There they go again (superlatives, elitism and failure)

The way the process works around here is this: I read lots of different things in no particular order and follow up on whatever catches my eye. Not a system that I would recommend to anyone else but it serves my short(er) attention span and auto-didactic nature. Typically I run behind.

So I just finished the Nov. 29, (2010) issue of The New Yorker in which appears John Cassidy’s fine piece, What Good Is Wall Street? The sub-head alone–Much of what investment bankers do is socially worthless–is worth the price of the magazine. (You may need a subscription to read the whole article online. If you aren’t afraid of being thought old-fashioned you might also find the issue in a public library.)

I’m not going to spend too much time on the article itself. For many years I had Wall Street clients so I’ve seen the beast close up. It’s pretty obvious that allocating capital is the smaller part of what  they do, enough so that the claim makes a mockery of capital markets as they are outlined in undergraduate economics classes. No, what caught my eye was the following

At Harvard this spring, about a third of the seniors with secure jobs were heading to work in finance. Ben Friedman, a professor of economics at Harvard, recently wrote an article lamenting “the direction of such a large fraction of our most-skilled, best-educated, and most highly motivated young citizens to the financial sector.”

Friedman may be thinking of changing his given name to Jeremiah because he said something very similar on the PBS Newshour.

The startling part of that statement for me, though, wasn’t the intended destination of the latest crew to decamp from Cambridge with their shiny new credentials, it was this string of superlatives–most-skilled, best-educated, most highly motivated. That choice of language strikes me as self-referential and dismissive of non-Harvardians in a most astonishing manner.

There are, most always, only a few explanations for such a worldview and so I went in search of Professor Friedman’s CV. The smoking gun was right there: he bleeds crimson at every degree level. Clearly he was a member of the post-war cohort that had access, for the first time, to the Ivies. So he believes the myth because he lives it.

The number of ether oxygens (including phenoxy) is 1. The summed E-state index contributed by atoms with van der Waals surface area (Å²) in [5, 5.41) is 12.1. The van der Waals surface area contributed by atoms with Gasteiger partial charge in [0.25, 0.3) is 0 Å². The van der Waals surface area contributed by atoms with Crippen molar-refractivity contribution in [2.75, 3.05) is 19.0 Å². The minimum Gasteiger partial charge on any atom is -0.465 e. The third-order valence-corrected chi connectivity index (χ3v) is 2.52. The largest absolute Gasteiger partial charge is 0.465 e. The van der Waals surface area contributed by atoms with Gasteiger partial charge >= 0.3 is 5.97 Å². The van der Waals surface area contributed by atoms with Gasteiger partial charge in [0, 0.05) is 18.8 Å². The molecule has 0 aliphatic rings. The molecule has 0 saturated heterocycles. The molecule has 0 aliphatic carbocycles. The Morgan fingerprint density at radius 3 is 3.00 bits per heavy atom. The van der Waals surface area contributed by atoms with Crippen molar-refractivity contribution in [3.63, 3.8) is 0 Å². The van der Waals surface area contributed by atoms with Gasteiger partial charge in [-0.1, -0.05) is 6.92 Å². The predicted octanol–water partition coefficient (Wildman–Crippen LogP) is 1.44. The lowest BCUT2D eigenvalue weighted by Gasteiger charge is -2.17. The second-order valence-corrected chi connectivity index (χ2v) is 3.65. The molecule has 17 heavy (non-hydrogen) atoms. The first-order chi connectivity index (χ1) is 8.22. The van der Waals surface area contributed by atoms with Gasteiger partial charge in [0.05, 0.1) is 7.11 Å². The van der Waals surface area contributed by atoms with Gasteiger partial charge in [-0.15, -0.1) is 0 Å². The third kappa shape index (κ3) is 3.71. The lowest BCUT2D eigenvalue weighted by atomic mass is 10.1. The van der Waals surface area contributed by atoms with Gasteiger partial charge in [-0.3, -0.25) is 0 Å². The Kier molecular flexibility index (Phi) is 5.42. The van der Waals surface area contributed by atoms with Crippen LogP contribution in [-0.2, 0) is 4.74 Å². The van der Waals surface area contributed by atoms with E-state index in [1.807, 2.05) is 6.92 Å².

Good for him. But I, for one, am not ready to accept this best-everything viewpoint. Fifteen years ago I had an Ivy-educated subordinate who didn’t understand the meaning of the phrase “the emperor’s new clothes.” If it’s possible to earn a degree from an elite institution with a complete lack of idiom I think, in some way, those institutions are failing. Or at least alienating themselves and their alumni  from the broader culture.

I will grant that motivation is present. Graduates of these schools have run a 16-year gauntlet to prove themselves worthy of inclusion. In my experience these folks are very good at identifying who they need to please and then pleasing them so they can be rewarded. (And yes, that includes getting good grades. Grades are always subjective and good ones are typically rewarded by parents and teachers.) That makes for a group of people accustomed to achieving their goals and not lacking self-regard.

What they lack is any moral courage. The entire process is so ends-oriented that the faculty ought not be surprised at the outcome. They might, though, want to consider being ashamed of their role in repopulating an elite strata that’s probably not worthy of the self-ascribed status.


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